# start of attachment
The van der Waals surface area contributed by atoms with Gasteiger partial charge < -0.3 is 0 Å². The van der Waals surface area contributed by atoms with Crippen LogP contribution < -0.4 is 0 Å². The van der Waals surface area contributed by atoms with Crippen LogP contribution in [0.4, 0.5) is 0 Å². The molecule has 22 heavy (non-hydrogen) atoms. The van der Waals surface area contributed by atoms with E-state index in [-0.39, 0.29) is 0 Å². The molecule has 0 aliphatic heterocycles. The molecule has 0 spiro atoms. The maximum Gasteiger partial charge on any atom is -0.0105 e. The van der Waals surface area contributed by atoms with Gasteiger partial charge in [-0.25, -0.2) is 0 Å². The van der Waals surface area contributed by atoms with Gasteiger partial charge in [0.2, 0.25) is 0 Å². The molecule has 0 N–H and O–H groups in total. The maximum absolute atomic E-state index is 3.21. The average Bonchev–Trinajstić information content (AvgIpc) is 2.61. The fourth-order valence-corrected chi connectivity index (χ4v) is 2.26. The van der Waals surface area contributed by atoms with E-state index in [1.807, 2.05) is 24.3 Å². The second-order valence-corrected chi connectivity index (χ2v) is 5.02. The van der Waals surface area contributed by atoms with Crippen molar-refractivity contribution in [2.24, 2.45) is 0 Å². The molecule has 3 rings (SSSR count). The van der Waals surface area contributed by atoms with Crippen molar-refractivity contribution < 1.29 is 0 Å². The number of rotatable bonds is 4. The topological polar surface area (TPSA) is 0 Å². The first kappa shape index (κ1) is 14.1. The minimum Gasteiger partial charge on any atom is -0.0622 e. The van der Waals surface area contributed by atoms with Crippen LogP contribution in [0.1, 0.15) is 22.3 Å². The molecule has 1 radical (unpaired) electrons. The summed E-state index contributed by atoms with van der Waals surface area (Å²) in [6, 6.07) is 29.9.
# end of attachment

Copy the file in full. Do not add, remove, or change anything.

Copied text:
The van der Waals surface area contributed by atoms with Gasteiger partial charge < -0.3 is 0 Å². The van der Waals surface area contributed by atoms with Crippen LogP contribution < -0.4 is 0 Å². The van der Waals surface area contributed by atoms with Crippen LogP contribution in [0.4, 0.5) is 0 Å². The molecule has 22 heavy (non-hydrogen) atoms. The van der Waals surface area contributed by atoms with E-state index in [-0.39, 0.29) is 0 Å². The molecule has 0 aliphatic heterocycles. The molecule has 0 spiro atoms. The maximum Gasteiger partial charge on any atom is -0.0105 e. The van der Waals surface area contributed by atoms with Gasteiger partial charge in [-0.25, -0.2) is 0 Å². The van der Waals surface area contributed by atoms with Gasteiger partial charge in [0.2, 0.25) is 0 Å². The molecule has 0 N–H and O–H groups in total. The maximum absolute atomic E-state index is 3.21. The average Bonchev–Trinajstić information content (AvgIpc) is 2.61. The fourth-order valence-corrected chi connectivity index (χ4v) is 2.26. The van der Waals surface area contributed by atoms with E-state index in [1.807, 2.05) is 24.3 Å². The second-order valence-corrected chi connectivity index (χ2v) is 5.02. The van der Waals surface area contributed by atoms with Crippen molar-refractivity contribution in [2.24, 2.45) is 0 Å². The molecule has 3 rings (SSSR count). The van der Waals surface area contributed by atoms with Crippen molar-refractivity contribution < 1.29 is 0 Å². The number of rotatable bonds is 4. The topological polar surface area (TPSA) is 0 Å². The first kappa shape index (κ1) is 14.1. The minimum Gasteiger partial charge on any atom is -0.0622 e. The van der Waals surface area contributed by atoms with Crippen LogP contribution in [0.1, 0.15) is 22.3 Å². The molecule has 1 radical (unpaired) electrons. The summed E-state index contributed by atoms with van der Waals surface area (Å²) in [6, 6.07) is 29.9.